May 18, 2019 11:49 AM EDT
The Ebola outbreak in the Democratic Republic of Congo or DRC is the largest outbreak in the country since 1976 when the Ebola virus was first identified in what was then known as Zaire. The outbreak is happening against a backdrop of distrust of outsiders, security instability and limited resources. More than 1,700 cases of the disease and 110 deaths have been reported since the outbreak began in August 2018.
Lessons from the West African Ebola outbreak of 2013 to 2016 have been implemented to improve the clinical outcomes and quell the spread of the outbreak in the DRC. The global community also learned about the risk of health complications after the Ebola virus disease. There is a wide range of complications, these include abdominal pain, arthritis, mental health as well as eye complications.
Researchers have done extensive investigation on how Ebola affects the vision of those who have survived the disease. So far, they have established that an inflammatory disease of the eye develops in around 25% of survivors and the risk increases as the months' pass.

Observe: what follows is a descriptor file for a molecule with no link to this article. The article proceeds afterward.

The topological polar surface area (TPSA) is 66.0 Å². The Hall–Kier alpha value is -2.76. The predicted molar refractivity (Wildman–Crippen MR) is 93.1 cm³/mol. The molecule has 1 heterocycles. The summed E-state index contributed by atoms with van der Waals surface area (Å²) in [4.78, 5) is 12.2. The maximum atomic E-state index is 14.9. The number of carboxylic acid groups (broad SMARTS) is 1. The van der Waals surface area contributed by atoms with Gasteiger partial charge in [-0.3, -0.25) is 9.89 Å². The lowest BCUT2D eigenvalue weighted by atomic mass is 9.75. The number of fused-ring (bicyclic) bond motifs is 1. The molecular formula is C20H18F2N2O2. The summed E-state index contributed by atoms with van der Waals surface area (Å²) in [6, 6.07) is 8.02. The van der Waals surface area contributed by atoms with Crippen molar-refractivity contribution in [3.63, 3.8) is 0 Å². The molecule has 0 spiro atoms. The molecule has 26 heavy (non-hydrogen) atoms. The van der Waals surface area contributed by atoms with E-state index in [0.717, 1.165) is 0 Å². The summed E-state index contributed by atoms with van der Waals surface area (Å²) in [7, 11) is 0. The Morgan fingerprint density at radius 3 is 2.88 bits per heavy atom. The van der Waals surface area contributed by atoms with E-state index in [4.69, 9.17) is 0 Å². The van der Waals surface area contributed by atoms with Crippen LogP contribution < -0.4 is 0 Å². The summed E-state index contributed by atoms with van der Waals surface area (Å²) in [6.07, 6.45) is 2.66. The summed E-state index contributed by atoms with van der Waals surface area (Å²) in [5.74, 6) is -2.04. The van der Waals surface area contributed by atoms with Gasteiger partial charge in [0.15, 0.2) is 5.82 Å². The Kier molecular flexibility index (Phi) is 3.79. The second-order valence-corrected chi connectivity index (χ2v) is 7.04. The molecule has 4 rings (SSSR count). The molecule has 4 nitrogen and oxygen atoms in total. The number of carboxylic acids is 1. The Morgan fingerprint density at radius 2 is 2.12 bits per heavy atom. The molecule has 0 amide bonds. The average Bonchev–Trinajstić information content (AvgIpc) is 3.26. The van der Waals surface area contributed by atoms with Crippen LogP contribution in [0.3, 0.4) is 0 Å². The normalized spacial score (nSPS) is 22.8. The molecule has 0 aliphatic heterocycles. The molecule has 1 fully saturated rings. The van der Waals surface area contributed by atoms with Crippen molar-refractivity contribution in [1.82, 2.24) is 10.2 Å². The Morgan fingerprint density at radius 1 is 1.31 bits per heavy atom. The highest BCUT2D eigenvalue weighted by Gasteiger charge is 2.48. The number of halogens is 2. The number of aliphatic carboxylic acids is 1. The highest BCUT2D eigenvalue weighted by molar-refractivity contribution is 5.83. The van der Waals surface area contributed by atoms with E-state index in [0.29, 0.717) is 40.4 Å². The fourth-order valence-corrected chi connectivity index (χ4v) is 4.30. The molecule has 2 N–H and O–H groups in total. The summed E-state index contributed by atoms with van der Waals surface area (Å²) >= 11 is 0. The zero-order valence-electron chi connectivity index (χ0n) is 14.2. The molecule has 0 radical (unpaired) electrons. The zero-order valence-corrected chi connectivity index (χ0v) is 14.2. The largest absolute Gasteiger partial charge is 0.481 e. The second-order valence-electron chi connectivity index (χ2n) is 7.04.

The research identified a condition that develops in Ebola survivors, it is called uveitis. It is an inflammatory condition of the eye that may lead to pain, light sensitivity, redness and eventually vision loss. The risk of vision loss can be very challenging to daily living.
The Ebola virus was first identified in the eye of a US health care worker and survivor who developed uveitis after recovering from Ebola illness in 2014. After the initial description of Ebola virus persistence leading to uveitis, physicians from Emory University evaluated over 1,200 Ebola survivors in West Africa. This led to a better understating of how uveitis affected eyesight and the development of treatment protocols for surgical and medical care.
Although the Ebola outbreak in West Africa was able to spread awareness about uveitis and the danger of losing the eyesight, translating these lessons into improved vision health is still an ongoing necessity, especially in the Democratic Republic of Congo. The key component of survivor health is counseling patients on the risk of having uveitis and the symptoms that they should be aware of so that they can get urgent eye care.
The surveillance of eye disease in survivors are still considered critical, given the instability, security concerns, funding gaps, and community mistrust, the Ebola outbreak that is still growing will require ongoing ophthalmic support.
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